Paula Hawkins “The set-up is often the fun part. You can set up all these scenarios and all these red herrings, but drawing all those strands into a believable conclusion is actually incredibly difficult to do in a way that isn’t hackneyed… It’s a really hard thing to make that final fifth a convincing ending.”
[in an interview with ‘The Bookseller’ magazine, October 31, 2014]
The Girl on the Train
is a fantastic thriller, but I think there is a misconception that only the writers of thrillers worry about laying clues and red herrings. All novels need storylines which tease the reader to keep reading, to turn the page, to read one chapter more before turning the light out. Laying clues about characters, their past, their secrets, their betrayals, hopes and dreams, can be as complicated as plotting a thriller. Perhaps the clues are not as dramatic as in a thriller, but still there needs to be a trail of breadcrumbs for the reader to follow.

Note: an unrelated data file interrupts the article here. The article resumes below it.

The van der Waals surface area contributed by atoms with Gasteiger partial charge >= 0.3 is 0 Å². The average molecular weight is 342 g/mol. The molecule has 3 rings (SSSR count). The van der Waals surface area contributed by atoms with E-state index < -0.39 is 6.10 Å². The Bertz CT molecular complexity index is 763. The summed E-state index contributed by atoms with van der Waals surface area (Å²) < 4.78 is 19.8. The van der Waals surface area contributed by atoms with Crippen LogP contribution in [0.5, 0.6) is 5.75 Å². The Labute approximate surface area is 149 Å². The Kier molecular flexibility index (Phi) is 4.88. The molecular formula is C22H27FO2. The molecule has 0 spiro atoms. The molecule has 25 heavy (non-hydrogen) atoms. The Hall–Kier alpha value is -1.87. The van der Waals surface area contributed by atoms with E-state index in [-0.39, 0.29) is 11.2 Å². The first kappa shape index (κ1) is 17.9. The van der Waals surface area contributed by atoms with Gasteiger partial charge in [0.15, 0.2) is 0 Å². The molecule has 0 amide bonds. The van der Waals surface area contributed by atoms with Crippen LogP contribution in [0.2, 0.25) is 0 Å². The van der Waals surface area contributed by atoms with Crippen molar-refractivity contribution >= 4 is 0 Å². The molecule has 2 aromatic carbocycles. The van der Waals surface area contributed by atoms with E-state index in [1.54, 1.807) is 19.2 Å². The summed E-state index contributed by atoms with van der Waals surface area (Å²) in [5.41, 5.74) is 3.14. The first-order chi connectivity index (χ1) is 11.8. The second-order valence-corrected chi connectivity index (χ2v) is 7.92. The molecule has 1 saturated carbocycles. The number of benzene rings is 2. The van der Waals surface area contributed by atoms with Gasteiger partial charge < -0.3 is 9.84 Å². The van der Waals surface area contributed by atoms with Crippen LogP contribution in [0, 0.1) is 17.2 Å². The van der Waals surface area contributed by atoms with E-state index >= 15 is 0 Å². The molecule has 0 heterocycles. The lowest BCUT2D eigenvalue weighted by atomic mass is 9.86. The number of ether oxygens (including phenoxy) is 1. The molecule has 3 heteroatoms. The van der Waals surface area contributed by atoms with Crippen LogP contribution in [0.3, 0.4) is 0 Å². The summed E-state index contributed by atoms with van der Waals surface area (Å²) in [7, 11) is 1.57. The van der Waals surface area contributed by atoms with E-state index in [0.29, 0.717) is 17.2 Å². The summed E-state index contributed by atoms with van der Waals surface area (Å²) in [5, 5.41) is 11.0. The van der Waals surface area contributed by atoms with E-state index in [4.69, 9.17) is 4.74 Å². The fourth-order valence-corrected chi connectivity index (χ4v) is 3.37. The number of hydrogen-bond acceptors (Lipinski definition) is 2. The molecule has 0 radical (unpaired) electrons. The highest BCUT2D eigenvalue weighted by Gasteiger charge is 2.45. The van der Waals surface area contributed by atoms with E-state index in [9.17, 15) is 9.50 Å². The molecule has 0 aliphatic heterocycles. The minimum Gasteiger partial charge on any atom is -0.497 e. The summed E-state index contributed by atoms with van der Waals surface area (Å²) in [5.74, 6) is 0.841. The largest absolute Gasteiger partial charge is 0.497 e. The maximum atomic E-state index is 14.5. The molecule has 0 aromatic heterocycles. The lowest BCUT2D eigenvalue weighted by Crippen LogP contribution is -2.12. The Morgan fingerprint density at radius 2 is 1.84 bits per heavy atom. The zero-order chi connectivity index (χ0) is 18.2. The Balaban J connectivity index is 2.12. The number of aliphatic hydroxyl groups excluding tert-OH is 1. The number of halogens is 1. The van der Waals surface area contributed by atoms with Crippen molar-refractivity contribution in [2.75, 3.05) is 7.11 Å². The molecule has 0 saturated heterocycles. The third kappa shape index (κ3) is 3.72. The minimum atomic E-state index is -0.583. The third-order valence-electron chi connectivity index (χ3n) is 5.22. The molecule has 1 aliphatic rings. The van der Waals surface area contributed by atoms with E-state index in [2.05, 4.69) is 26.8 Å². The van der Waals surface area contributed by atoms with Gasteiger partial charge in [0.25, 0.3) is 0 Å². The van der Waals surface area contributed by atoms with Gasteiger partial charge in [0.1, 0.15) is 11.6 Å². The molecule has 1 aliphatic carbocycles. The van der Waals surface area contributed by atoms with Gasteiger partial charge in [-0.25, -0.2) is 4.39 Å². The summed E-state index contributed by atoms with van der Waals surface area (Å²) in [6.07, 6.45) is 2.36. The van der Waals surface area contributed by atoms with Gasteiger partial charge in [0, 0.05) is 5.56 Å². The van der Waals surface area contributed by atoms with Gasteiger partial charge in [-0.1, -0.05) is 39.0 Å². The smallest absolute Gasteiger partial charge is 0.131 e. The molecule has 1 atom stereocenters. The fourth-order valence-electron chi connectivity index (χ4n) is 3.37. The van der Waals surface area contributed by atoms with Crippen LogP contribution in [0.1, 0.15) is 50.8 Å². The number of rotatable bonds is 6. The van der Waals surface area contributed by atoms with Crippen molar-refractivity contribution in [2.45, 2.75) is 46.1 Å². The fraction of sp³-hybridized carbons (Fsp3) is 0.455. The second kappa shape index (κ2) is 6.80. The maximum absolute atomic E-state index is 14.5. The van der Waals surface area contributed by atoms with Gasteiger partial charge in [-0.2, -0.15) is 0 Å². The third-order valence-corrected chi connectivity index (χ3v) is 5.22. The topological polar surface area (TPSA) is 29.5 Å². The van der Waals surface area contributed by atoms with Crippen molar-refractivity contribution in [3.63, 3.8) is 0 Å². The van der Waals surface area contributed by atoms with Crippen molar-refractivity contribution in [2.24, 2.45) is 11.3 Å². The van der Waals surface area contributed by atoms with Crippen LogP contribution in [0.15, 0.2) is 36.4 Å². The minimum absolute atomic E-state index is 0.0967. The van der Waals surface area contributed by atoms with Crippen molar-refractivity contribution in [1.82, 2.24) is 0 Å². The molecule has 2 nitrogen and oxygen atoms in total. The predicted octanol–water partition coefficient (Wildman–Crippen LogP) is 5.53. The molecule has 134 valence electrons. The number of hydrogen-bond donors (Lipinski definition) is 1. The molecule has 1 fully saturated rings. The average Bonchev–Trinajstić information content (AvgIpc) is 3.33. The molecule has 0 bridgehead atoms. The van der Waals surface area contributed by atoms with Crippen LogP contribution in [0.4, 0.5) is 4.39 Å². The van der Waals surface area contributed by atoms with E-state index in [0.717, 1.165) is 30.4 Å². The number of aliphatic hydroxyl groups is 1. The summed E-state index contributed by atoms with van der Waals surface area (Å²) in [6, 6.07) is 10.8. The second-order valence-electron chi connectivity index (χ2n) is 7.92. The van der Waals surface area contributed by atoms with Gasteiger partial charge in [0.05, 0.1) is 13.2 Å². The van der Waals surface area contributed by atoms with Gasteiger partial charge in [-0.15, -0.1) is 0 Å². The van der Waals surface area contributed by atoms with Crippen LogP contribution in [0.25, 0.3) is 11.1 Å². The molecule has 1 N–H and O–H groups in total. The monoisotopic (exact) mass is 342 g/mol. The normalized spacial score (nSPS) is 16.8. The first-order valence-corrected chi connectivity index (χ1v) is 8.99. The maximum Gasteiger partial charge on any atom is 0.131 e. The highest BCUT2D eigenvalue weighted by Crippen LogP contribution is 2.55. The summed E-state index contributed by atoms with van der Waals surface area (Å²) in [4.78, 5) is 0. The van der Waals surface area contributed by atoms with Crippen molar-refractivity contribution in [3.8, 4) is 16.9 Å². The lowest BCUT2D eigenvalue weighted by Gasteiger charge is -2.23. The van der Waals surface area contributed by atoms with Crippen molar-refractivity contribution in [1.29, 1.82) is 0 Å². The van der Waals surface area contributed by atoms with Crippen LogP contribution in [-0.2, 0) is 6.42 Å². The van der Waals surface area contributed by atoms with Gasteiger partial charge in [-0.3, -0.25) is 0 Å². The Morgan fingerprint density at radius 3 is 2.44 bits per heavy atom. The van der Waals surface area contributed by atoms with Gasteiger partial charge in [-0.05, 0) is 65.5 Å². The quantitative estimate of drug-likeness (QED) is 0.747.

Read my review of The Girl on the Train. For more about the film of the book, and Paula Hawkins’ second thriller, click here.
See how these other novelists write:-
‘The Girl on the Train’ by Paula Hawkins [UK: Doubleday]
And if you’d like to tweet a link to THIS post, here’s my suggested tweet:
Why thinks all #novelists should lay clues & red herrings via @SandraDanby #amwriting http://wp.me/p5gEM4-1sw